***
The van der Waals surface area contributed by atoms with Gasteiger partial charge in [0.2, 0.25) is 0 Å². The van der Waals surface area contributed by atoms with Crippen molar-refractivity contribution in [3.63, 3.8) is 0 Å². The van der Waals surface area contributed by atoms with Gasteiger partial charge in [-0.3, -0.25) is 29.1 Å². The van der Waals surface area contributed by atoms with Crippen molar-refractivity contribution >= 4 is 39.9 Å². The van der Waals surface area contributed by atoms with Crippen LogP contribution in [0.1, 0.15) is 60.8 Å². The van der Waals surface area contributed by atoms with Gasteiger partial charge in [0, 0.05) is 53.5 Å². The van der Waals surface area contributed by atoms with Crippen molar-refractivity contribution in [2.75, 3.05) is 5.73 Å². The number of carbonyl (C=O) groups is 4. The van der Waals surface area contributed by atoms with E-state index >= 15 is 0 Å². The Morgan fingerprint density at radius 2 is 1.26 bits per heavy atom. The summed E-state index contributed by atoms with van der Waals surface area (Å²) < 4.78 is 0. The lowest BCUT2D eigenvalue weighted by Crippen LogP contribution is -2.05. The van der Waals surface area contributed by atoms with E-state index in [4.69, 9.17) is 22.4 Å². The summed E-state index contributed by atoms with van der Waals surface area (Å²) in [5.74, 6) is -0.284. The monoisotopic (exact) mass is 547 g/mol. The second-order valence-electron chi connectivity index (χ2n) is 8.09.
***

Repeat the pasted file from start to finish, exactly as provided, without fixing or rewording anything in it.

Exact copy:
The van der Waals surface area contributed by atoms with Gasteiger partial charge in [0.2, 0.25) is 0 Å². The van der Waals surface area contributed by atoms with Crippen molar-refractivity contribution in [3.63, 3.8) is 0 Å². The van der Waals surface area contributed by atoms with Gasteiger partial charge in [-0.3, -0.25) is 29.1 Å². The van der Waals surface area contributed by atoms with Crippen molar-refractivity contribution >= 4 is 39.9 Å². The van der Waals surface area contributed by atoms with Crippen LogP contribution in [0.1, 0.15) is 60.8 Å². The van der Waals surface area contributed by atoms with Gasteiger partial charge in [0, 0.05) is 53.5 Å². The van der Waals surface area contributed by atoms with Crippen molar-refractivity contribution in [2.75, 3.05) is 5.73 Å². The number of carbonyl (C=O) groups is 4. The van der Waals surface area contributed by atoms with E-state index >= 15 is 0 Å². The Morgan fingerprint density at radius 2 is 1.26 bits per heavy atom. The summed E-state index contributed by atoms with van der Waals surface area (Å²) < 4.78 is 0. The lowest BCUT2D eigenvalue weighted by Crippen LogP contribution is -2.05. The van der Waals surface area contributed by atoms with E-state index in [4.69, 9.17) is 22.4 Å². The summed E-state index contributed by atoms with van der Waals surface area (Å²) in [5.74, 6) is -0.284. The monoisotopic (exact) mass is 547 g/mol. The second-order valence-electron chi connectivity index (χ2n) is 8.09.